2014 Federal Tax Incentives

Individuals

Tax-qualified (TQ) LTCI premiums are considered a medical expense. For an individual who itemizes income tax deductions, medical expenses are deductible to the extent that they exceed 7.5% of the individual’s Adjusted Gross Income (AGI). The amount of the LTCI premium treated as a medical expense is limited to the eligible long-term care insurance premiums, as defined by the Internal Revenue Code 213(d), based on the age of the insured individual. That portion of the LTCI premium that exceeds the eligible long-term care insurance premiums is not includable as a medical expense.


  • Age 40 or Younger can deduct:
  • Age 41-50 can deduct:
  • Age 51-60 can deduct:
  • Age 61-70 can deduct:
  • Age 71 or Older can deduct:

The 2015 per diem limitation under section 7702B(d)(4), regarding periodic payments received under a qualified long-term care insurance contract is $XXX. This means that any benefits paid from an indemnity policy that are over $XXX will be considered taxable income if there are no long-term care costs incurred over $XXX

SELF EMPLOYED

A self-employed individual can deduct 100% of his or her out-of-pocket long- term care insurance premiums, up to the age-based Eligible Premium amounts mentioned above.

Generally, benefits received from a tax-qualified LTCI policy that was purchased by an individual are non-taxable and therefore excluded from Adjusted Gross Income.

Partnerships, Limited Liability Company (LLC), and Subchapter S Corporations

The partner, member or shareholder/employee includes the LTCi premium in his/her Adjusted Gross Income, but may deduct up to 100% of the age-based Eligible Premium, as listed in the tax guidelines for individuals. It is not necessary to meet a 7.5% AGI threshold.

If the sole shareholder/employee purchases LTCi in his/her own name instead of that of the S Corporation, the S Corporation is not treated as a partnership and the shareholder is not treated as a partner. As such, the shareholder is not treated as self-employed and is only eligible to include his/her eligible LTCi premiums in his/her itemized deductions, which are subject to the 7.5% AGI threshold.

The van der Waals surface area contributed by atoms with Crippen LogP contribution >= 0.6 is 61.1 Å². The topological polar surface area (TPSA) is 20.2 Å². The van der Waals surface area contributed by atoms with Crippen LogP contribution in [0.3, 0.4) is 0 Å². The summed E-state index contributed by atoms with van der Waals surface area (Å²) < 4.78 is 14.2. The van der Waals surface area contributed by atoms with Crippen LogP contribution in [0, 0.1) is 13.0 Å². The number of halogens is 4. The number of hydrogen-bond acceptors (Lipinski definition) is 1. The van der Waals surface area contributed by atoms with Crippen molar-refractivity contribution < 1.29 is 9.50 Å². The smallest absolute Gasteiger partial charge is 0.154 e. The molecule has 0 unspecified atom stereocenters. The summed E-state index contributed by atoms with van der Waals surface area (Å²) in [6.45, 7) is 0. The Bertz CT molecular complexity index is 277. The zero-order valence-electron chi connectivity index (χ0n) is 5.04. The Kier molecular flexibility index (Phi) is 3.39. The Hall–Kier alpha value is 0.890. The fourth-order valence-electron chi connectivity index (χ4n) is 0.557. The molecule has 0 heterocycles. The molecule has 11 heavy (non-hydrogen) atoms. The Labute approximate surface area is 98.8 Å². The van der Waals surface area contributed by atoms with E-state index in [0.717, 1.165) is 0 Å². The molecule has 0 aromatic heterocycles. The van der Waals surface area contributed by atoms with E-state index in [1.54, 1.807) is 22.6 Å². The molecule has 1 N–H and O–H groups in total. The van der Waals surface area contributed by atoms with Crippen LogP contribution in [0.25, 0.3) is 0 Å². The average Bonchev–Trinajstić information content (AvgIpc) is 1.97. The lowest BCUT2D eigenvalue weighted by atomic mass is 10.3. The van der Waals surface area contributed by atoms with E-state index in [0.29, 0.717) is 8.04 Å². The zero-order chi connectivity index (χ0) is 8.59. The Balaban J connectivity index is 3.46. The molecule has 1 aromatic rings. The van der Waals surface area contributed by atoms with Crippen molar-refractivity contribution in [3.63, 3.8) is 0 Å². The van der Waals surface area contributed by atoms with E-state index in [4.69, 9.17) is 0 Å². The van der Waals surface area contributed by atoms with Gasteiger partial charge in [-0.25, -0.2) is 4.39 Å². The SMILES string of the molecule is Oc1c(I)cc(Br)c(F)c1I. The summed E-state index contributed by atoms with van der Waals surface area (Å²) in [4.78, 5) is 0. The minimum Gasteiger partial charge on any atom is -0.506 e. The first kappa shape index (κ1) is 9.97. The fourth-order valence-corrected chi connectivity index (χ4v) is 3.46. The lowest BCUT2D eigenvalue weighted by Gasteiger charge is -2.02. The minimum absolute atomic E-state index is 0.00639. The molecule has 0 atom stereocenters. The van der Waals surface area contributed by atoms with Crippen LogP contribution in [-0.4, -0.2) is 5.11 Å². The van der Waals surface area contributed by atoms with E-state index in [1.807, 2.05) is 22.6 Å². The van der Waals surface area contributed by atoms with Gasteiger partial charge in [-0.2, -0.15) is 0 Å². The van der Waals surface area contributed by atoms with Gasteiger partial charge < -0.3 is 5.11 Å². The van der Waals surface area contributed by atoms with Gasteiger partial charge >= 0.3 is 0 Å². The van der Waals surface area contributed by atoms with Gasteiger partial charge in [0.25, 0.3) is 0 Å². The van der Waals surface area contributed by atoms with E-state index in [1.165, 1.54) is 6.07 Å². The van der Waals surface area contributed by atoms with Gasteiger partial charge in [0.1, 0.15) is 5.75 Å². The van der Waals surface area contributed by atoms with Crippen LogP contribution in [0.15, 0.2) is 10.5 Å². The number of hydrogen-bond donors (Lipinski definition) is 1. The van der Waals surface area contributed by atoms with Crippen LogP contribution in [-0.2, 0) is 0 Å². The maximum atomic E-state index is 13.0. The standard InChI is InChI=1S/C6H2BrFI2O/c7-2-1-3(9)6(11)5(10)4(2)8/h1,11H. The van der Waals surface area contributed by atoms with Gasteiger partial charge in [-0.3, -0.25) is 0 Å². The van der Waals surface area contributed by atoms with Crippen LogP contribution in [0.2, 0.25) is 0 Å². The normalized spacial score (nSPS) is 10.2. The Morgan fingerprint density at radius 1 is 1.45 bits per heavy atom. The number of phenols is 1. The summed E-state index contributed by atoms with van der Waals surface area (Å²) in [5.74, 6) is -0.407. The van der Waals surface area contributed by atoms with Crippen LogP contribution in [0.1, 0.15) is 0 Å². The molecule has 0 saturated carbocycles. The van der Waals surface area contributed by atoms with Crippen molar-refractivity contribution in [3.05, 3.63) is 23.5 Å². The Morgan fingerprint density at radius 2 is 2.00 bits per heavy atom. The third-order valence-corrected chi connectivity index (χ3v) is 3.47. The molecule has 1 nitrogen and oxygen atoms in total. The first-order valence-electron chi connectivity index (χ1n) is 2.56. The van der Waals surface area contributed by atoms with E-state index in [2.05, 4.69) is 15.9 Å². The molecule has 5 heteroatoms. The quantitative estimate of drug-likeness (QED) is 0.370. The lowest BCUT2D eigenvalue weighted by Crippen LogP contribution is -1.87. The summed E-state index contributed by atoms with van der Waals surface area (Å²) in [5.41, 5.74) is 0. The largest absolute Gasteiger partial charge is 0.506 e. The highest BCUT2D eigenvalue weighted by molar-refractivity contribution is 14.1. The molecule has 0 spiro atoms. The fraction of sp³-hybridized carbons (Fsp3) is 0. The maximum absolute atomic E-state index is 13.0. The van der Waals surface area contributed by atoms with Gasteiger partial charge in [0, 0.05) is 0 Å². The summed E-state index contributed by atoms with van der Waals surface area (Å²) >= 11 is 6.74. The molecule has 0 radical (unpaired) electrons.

Generally, benefits received from a tax-qualified LTCI policy that was purchased by an individual are non-taxable and therefore excluded from Adjusted Gross Income.

C Corporation

Employer
When a business purchases a tax-qualified LTCI policy on behalf of any of its employees, or its spouses and dependents, the corporation is entitled to take a 100% deduction as a business expense on the total premiums paid. The deduction is not limited to the age-based Eligible Premium amounts mentioned earlier. The purchase of a tax-qualified LTCI policy is not subject to any nondiscrimination rules, thus allowing an employer to be selective in the classification of employees it elects to cover (e.g., a select group of officers).

Employee
The entire LTCI premium amount paid by the business is excluded from the employee’s Adjusted Gross Income, even if the premium exceeds the Eligible Premium. This exclusion applies to shareholders/employees in a Subchapter C Corporation and to shareholders/employees who own 2% or less of the corporation in a Subchapter S Corporation.

Generally, premiums paid by the employer and benefits received under an employer-purchased tax-qualified LTCi policy are non-taxable and therefore excluded from the employee's Adjusted Gross Income [IRC 7702B, 104(a)(3)].

Employer-Pay Contributory Arrangements

If an employer pays all or a portion of the tax-qualified LTCi premiums on behalf of an employee, the amount paid is deductible by the employer as a business expense. The deduction is not limited by the age-based limits. The entire employer contribution would also be excluded from the employee's AGI.

If the employer only pays a portion of the premium, the employee is able to apply the balance that he/she pays towards his/her medical expenses, up to the Eligible Premium amount, and would then be entitles to a deduction for medical expenses that exceed 7.5% of AGI.

Generally, premiums paid by the employer and benefits received under an employer-purchased tax-qualified LTCI policy are non-taxable and therefore excluded from the employee’s Adjusted Gross Income [IRC 7702B, 104(a)(3)].

Gift Tax Exclusions

In addition to the annual Gift Tax Exclusion of $14,000 per donee, a donor has the ability to pay for the medical expenses of the donee. If those medical expenses are tax-qualified LTCI premiums, the exclusion is subject to the age-based limits for Eligible Premium amounts listed in Table 1.

An individual (donor) can purchase LTCI policies for family members (donees) and still maintain the annual Gift Tax Exclusion and choose either a Ten-Pay or Accelerated Payment Option. If the donor pays more than the eligible premium that applies to the donee, that amount will impact the annual $14,000 Gift Tax Exclusion. If the donor pays less than the eligible premium, it will not impact the $14,000 Gift Tax Exclusion.